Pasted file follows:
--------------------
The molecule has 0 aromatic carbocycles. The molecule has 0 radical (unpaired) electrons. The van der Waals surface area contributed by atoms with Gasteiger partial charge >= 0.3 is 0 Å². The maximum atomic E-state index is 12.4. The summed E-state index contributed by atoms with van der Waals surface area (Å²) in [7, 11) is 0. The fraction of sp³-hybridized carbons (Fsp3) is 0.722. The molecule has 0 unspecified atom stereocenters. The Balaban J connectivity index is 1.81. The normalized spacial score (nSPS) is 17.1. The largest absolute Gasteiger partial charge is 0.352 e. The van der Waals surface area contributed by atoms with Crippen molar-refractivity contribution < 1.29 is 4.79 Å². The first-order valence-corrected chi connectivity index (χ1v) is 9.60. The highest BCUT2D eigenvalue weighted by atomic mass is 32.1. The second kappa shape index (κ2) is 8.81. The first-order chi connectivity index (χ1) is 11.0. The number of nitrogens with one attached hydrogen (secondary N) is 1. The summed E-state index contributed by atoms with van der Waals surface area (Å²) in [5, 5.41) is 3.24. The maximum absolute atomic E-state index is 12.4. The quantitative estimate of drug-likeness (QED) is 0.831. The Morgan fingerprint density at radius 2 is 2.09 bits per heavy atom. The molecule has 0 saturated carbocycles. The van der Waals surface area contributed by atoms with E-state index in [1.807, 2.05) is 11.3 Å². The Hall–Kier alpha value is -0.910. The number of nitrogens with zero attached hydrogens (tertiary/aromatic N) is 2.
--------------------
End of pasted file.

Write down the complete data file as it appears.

The molecule has 0 aromatic carbocycles. The molecule has 0 radical (unpaired) electrons. The van der Waals surface area contributed by atoms with Gasteiger partial charge >= 0.3 is 0 Å². The maximum atomic E-state index is 12.4. The summed E-state index contributed by atoms with van der Waals surface area (Å²) in [7, 11) is 0. The fraction of sp³-hybridized carbons (Fsp3) is 0.722. The molecule has 0 unspecified atom stereocenters. The Balaban J connectivity index is 1.81. The normalized spacial score (nSPS) is 17.1. The largest absolute Gasteiger partial charge is 0.352 e. The van der Waals surface area contributed by atoms with Crippen molar-refractivity contribution < 1.29 is 4.79 Å². The first-order valence-corrected chi connectivity index (χ1v) is 9.60. The highest BCUT2D eigenvalue weighted by atomic mass is 32.1. The second kappa shape index (κ2) is 8.81. The first-order chi connectivity index (χ1) is 11.0. The number of nitrogens with one attached hydrogen (secondary N) is 1. The summed E-state index contributed by atoms with van der Waals surface area (Å²) in [5, 5.41) is 3.24. The maximum absolute atomic E-state index is 12.4. The quantitative estimate of drug-likeness (QED) is 0.831. The Morgan fingerprint density at radius 2 is 2.09 bits per heavy atom. The molecule has 0 saturated carbocycles. The van der Waals surface area contributed by atoms with E-state index in [1.807, 2.05) is 11.3 Å². The Hall–Kier alpha value is -0.910. The number of nitrogens with zero attached hydrogens (tertiary/aromatic N) is 2.